“If a black working mom has as good of a chance of thriving in your organization as anyone else, then you’re getting a whole bunch of things right.” - Frances Frei, Unleashed
We see the acronym DEI or D&I more and more frequently in our network’s job descriptions on LinkedIn. Diversity and Inclusion have truly become buzz words. But what do they stand for, exactly?
The FordFoundation gives the following definition of Diversity, Inclusion - and Equity:
Diversity is the representation of all our varied identities and differences (race, ethnicity, gender, disability, sexual orientation, gender identity, national origin, tribe, caste, socio-economic status, thinking and communication styles, etc.), collectively and as individuals.
Equity seeks to ensure fair treatment, equality of opportunity, and fairness in access to information and resources for all. This is only possible in an environment built on respect and dignity.
Inclusion builds a culture of belonging by actively inviting the contribution and participation of all people. No one person can or should be called upon to represent an entire community.
There are a plethora of dimensions for the concept of Diversity. Some of these are visible, some aren’t.
Jennifer Brown explains it well in her book How to Be an Inclusive Leader: it’s as if Diversity was an iceberg.
The visible part involves an individual’s voice, physical traits, tone, appearance, spoken languages, and accent.
But there’s a larger part that's hidden underneath the water, including one’s work ethic, age, race, gender, work tempo, abilities, talent, and education. On top of what just mentioned, it includes their marital, parenting, and family status, as well as their communication style, experiences, decision-making style, values and beliefs, spirituality, sexual orientation, perceptions of time, legacy companies, and diverse abilities.
Here’s where the concept of covering comes into play. The expression was coined in 1963 by sociologist Erving Goffman. Covering describes the way that individuals with stigmatized identities make a “great effort to keep the stigma from looming large.”
As explained in Deloitte’s white paper “Uncovering Talent”, there are four main categories for which people feel the urge to downplay their identities. These are appearance, affiliation, advocacy, and association.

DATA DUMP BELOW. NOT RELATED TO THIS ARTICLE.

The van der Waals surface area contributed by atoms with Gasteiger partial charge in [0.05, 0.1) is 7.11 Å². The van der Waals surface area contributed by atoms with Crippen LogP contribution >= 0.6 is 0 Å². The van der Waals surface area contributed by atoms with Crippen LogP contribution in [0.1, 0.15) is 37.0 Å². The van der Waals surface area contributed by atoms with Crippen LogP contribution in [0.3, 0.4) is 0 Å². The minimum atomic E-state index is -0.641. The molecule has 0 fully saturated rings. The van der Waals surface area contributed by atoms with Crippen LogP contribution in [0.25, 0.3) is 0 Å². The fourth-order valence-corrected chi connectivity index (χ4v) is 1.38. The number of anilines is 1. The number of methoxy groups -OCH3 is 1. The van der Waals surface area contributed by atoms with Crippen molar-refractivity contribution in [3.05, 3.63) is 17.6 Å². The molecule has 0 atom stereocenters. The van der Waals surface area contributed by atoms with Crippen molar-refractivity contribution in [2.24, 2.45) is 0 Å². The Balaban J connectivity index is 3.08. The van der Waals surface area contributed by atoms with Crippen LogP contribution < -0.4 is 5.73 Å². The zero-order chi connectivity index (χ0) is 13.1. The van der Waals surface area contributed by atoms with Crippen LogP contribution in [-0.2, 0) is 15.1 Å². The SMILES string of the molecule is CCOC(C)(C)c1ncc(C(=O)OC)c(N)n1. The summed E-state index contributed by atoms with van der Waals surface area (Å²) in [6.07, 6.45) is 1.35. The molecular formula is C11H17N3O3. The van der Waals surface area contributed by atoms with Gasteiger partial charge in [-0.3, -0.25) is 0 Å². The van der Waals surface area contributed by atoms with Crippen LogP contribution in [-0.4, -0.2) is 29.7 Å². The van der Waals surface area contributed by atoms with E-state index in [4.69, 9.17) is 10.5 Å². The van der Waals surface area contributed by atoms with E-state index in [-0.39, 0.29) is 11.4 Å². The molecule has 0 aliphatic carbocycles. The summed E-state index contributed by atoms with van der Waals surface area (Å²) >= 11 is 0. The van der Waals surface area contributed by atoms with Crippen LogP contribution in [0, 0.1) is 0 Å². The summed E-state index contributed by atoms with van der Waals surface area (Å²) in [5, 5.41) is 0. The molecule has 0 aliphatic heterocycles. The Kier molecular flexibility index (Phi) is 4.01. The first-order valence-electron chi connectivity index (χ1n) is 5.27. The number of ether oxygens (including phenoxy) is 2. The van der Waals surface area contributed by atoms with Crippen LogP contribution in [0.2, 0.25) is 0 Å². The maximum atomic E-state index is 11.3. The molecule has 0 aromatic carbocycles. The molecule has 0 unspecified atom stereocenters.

“I had a pervasive fear that, if people knew the real me, they would like me less or even view me with disdain.” - Jennifer Brown, How to Be an Inclusive Leader
When it comes to covering, the numbers that Deloitte shares are disappointing. 61% of the interviewed people admitted to covering along at least one axis. By diving a little deeper, we understand that this affects 83% of LGB individuals, 79% of Blacks, 67% of women of color, 66% of women, 63% of Hispanics, and 45% of straight White men.
These same people were asked whether they believed that covering for appearance, affiliation, advocacy, and association would be important to their long-term professional advancement.
82% said yes for appearance, 79% for affiliation, 75% for advocacy, and 79% for association.
And, as Professor Frances Frei puts it in her book Unleashed, “The smaller we choose to make ourselves, the less likely we are to take up the space required to lead. Here’s the reason to care, even if you don’t identify as different: all of us pay the price of inauthentic interactions, and all of us have a better chance of thriving in inclusive environments where authenticity can flourish.”
We’ve touched upon covering, but what about representation?
According to a study by the National Opinion Research Center at the University of Chicago, Black people represent less than 1% of Fortune 500 CEOs, and Blacks currently make up 10% of college graduates. As Tali Lavarry mentions in Confessions From Your Token Black Colleague, in a just world, those companies would have hired 50 Black CEOs, but there are only 4, instead.
The reasons to support an effort toward a more diverse and inclusive workplace are of two different natures: there could be negative repercussions if you neglect Diversity and Inclusion, but also, there are data supporting how D&I can be beneficial to your business.
More than 75% of executives believe that Diversity and Inclusion is a rising priority, and I’m sure that you wouldn’t want to be left behind.
Let’s look at some data that will shed a light on why you should immediately start working on or improving your Diversity and Inclusion policies.
First off, nowadays Millennials are about half of the workforce. Just like Gen Zers, Millennials have little patience for businesses that don't attribute the necessary value to Diversity. Their composition is also more ethnically and racially diverse when compared to their predecessors. American Baby Boomers were 75% white, American Millennials are only white in 55.8% of the cases. As they're sensitive to this issue, expect Millennials and Gen Zers to vote with their feet once they find out that their potential employer's values are misaligned with theirs. That means fewer candidates and a higher employee turnover.
Now, consider the energy that your employees need to actively hide their truth. That same energy cannot be utilized for their, and your, success. As a consequence, you'll suffer due to their diminished performance and their lesser motivation toward the company’s welfare.
And what about the Common Information Effect? With Common Information Effect we refer to an issue in decision-making that sees a group exclusively recognizing and prioritizing the information that’s shared and available for all group members. That means that this shared information prevails over the unique information that each member of the group privately holds.